The situation became quite tense with each of the sides making threats and refusing to meet with each other. Maga threatened that the north would secede if his victory was not validated, and Apithy threatened that his base of Porto-Novo would join with Nigeria.[19] Ethnic tensions increased with these threats and with mass migration of people back to their traditional ethnic territories.[20] Many inside the country considered Dahomey to be close to civil war.[21]

On 16 April 1970, Ahomadégbé and Maga met in the town of Savé, under French pressure,[22] and agreed to the notion of a single party controlling government with a rotating presidency.[18] Apithy did not attend the meeting and rejected the proposal, suggesting to the military that they instead pick one of their own to be the next president. The military leaders rejected this proposal and endorsed the shared presidency idea. Apithy then agreed to participate in the Presidential Council.[18] Zinsou, with only 3% of the vote, was ignored in the discussions and left the country for France.[18] Historian Samuel Decalo commented that although coups and crises were regular in the country's short history, "the April 1970 crisis was the most ominous Dahomey had ever faced."[20]

The triumvirate

Mathieu Kérékou led the military coup that ended the Presidential Council in 1972, then ruled as the military dictator of the country until 1990.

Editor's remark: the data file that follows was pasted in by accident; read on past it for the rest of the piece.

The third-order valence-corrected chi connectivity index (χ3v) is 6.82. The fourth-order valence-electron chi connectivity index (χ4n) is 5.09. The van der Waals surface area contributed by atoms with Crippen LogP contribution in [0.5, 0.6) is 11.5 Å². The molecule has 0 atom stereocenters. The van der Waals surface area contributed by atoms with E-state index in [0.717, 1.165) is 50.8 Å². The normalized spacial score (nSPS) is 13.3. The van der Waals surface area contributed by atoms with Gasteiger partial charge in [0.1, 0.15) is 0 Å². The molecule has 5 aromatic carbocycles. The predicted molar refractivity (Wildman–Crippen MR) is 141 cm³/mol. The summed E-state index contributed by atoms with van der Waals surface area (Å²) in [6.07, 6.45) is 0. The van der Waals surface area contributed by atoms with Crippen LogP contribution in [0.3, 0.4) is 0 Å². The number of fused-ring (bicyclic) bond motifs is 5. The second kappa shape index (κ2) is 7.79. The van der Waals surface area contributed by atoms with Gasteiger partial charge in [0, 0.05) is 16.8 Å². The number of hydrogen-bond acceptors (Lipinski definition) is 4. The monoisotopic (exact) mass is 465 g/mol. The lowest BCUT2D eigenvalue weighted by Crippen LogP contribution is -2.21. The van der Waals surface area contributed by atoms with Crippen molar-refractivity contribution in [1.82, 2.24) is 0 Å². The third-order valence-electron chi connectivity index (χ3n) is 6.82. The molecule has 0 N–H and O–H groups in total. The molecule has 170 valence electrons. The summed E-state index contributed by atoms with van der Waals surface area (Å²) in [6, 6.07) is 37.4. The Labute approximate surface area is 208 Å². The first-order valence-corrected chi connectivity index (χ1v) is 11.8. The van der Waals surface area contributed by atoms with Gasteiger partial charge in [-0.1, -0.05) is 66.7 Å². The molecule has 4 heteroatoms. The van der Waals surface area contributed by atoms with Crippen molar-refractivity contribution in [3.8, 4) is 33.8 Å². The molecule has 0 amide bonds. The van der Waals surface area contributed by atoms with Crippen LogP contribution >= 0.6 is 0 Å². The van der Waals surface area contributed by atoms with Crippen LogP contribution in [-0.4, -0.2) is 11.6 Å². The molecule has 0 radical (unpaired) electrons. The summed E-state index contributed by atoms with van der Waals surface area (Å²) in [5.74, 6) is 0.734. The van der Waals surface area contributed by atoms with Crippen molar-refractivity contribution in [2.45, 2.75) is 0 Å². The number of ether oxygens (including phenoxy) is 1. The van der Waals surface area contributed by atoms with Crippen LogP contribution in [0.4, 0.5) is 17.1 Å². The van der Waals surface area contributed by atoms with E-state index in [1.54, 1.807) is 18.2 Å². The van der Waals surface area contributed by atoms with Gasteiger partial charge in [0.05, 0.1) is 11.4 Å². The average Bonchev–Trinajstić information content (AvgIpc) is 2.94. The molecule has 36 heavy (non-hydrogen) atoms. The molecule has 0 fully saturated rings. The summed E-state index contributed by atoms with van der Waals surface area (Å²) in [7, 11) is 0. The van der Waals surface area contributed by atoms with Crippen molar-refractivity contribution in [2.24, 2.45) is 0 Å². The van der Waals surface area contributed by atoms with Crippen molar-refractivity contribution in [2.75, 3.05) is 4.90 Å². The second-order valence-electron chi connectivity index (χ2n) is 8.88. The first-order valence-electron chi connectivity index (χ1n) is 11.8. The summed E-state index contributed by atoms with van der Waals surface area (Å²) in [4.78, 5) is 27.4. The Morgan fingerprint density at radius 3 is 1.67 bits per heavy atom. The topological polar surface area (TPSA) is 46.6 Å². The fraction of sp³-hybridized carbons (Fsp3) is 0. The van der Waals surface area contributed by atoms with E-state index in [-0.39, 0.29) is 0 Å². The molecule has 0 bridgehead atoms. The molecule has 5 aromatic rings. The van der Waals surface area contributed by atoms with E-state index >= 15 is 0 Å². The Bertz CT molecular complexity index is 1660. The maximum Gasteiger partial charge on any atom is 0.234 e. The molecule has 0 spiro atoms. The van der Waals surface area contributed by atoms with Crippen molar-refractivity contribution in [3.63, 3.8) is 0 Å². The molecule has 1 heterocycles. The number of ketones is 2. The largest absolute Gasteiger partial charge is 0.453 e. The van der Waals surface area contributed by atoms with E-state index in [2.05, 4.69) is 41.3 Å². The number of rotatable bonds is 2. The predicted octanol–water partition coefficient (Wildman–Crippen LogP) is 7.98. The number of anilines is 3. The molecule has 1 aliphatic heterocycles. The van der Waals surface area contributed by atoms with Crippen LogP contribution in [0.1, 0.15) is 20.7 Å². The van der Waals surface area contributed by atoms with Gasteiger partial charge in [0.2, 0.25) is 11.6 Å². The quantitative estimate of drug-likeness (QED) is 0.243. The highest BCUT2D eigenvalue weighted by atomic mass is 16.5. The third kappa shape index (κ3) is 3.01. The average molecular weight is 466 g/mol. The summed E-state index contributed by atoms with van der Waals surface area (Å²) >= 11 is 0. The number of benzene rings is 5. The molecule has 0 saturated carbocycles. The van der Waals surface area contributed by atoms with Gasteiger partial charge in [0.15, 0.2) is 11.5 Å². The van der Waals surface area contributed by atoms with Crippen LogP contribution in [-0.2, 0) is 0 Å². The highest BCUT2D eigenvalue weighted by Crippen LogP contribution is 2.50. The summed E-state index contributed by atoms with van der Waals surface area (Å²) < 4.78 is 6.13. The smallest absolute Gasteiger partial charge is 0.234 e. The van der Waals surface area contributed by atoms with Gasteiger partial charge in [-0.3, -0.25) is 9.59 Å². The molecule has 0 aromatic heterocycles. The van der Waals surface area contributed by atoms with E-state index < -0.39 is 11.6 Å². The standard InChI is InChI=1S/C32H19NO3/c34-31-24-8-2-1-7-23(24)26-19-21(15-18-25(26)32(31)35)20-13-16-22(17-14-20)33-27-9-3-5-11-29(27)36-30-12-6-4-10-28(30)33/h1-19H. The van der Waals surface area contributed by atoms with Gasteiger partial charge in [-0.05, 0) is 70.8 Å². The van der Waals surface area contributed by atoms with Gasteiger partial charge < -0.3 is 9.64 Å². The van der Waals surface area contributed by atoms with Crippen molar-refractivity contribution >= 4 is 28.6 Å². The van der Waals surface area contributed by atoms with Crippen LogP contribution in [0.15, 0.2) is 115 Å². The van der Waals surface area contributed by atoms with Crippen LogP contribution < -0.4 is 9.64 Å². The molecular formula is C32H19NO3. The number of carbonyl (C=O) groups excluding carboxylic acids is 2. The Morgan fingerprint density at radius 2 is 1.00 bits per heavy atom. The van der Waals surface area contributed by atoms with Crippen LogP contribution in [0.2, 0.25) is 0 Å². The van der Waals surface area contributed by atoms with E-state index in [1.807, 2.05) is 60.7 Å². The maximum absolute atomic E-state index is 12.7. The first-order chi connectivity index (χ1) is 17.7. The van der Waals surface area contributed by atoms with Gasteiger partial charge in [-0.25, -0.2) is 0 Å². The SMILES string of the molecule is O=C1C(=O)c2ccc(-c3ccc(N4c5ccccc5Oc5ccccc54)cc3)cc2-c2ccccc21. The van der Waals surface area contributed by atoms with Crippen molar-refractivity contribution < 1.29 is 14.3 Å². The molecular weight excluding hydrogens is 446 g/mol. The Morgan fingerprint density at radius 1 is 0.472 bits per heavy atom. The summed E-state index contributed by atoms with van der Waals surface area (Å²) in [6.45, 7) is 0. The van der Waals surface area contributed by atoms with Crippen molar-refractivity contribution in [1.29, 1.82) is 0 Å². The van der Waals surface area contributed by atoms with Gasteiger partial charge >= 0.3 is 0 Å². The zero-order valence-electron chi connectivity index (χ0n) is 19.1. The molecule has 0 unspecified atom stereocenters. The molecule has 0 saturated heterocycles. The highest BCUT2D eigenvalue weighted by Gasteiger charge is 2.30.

To reduce the tension throughout the country, all three candidates accepted the military governing council's resolution (written closely with Maga), which stipulated that starting in May 1970,[23] each of the three main candidates would be part of a Presidential Council that would hold all legislative and executive power in the government and decide on all major policy issues. The charter of the Council established that one member of the council would serve as the head of state for two-year periods before rotating to other members until all three leaders had held the position of president.[20] The individual president would govern some of the affairs of the state, managing the civil service, military and bureaucracy. However, policy decisions would be set by unanimous decision of the entire Presidential Council, and if a unanimous decision could not be reached, a vote of the majority could pass policies.[20] Ministry posts in the country would be divided evenly between the three members of the council with each one appointing four ministers, and the sitting president would have the power to appoint the Minister of the Military and the Minister of the Interior.[24] Each individual also pledged not to abuse their control of the military to try and remain in power after the two-year period had ended.[20] Under the chairmanship of de Souza, the military was largely stabilized in its leadership and returned to the barracks.[22]